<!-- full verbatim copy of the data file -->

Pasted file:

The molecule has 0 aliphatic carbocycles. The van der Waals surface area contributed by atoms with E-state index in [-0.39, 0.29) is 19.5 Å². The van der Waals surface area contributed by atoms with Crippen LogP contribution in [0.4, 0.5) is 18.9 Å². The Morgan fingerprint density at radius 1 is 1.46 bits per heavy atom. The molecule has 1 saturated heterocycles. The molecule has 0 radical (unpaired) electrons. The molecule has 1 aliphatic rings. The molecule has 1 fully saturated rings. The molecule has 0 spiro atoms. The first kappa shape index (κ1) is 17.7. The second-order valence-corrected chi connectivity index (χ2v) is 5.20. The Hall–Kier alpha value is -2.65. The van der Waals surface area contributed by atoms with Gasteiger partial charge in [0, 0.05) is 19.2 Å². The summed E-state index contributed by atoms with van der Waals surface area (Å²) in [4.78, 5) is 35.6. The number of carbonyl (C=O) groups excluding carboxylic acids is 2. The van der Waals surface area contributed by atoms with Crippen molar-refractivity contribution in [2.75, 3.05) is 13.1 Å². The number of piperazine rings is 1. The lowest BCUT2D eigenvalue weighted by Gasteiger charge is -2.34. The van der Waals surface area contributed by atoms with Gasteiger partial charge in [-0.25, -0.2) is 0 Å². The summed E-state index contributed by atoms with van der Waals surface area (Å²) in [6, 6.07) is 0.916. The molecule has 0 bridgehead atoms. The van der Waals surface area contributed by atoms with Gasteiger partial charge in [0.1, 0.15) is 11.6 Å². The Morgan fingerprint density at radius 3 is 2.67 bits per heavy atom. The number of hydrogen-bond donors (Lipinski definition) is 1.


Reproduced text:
The molecule has 0 aliphatic carbocycles. The van der Waals surface area contributed by atoms with E-state index in [-0.39, 0.29) is 19.5 Å². The van der Waals surface area contributed by atoms with Crippen LogP contribution in [0.4, 0.5) is 18.9 Å². The Morgan fingerprint density at radius 1 is 1.46 bits per heavy atom. The molecule has 1 saturated heterocycles. The molecule has 0 radical (unpaired) electrons. The molecule has 1 aliphatic rings. The molecule has 1 fully saturated rings. The molecule has 0 spiro atoms. The first kappa shape index (κ1) is 17.7. The second-order valence-corrected chi connectivity index (χ2v) is 5.20. The Hall–Kier alpha value is -2.65. The van der Waals surface area contributed by atoms with Gasteiger partial charge in [0, 0.05) is 19.2 Å². The summed E-state index contributed by atoms with van der Waals surface area (Å²) in [4.78, 5) is 35.6. The number of carbonyl (C=O) groups excluding carboxylic acids is 2. The van der Waals surface area contributed by atoms with Crippen molar-refractivity contribution in [2.75, 3.05) is 13.1 Å². The number of piperazine rings is 1. The lowest BCUT2D eigenvalue weighted by Gasteiger charge is -2.34. The van der Waals surface area contributed by atoms with Gasteiger partial charge in [-0.25, -0.2) is 0 Å². The summed E-state index contributed by atoms with van der Waals surface area (Å²) in [6, 6.07) is 0.916. The molecule has 0 bridgehead atoms. The van der Waals surface area contributed by atoms with Gasteiger partial charge in [0.1, 0.15) is 11.6 Å². The Morgan fingerprint density at radius 3 is 2.67 bits per heavy atom. The number of hydrogen-bond donors (Lipinski definition) is 1.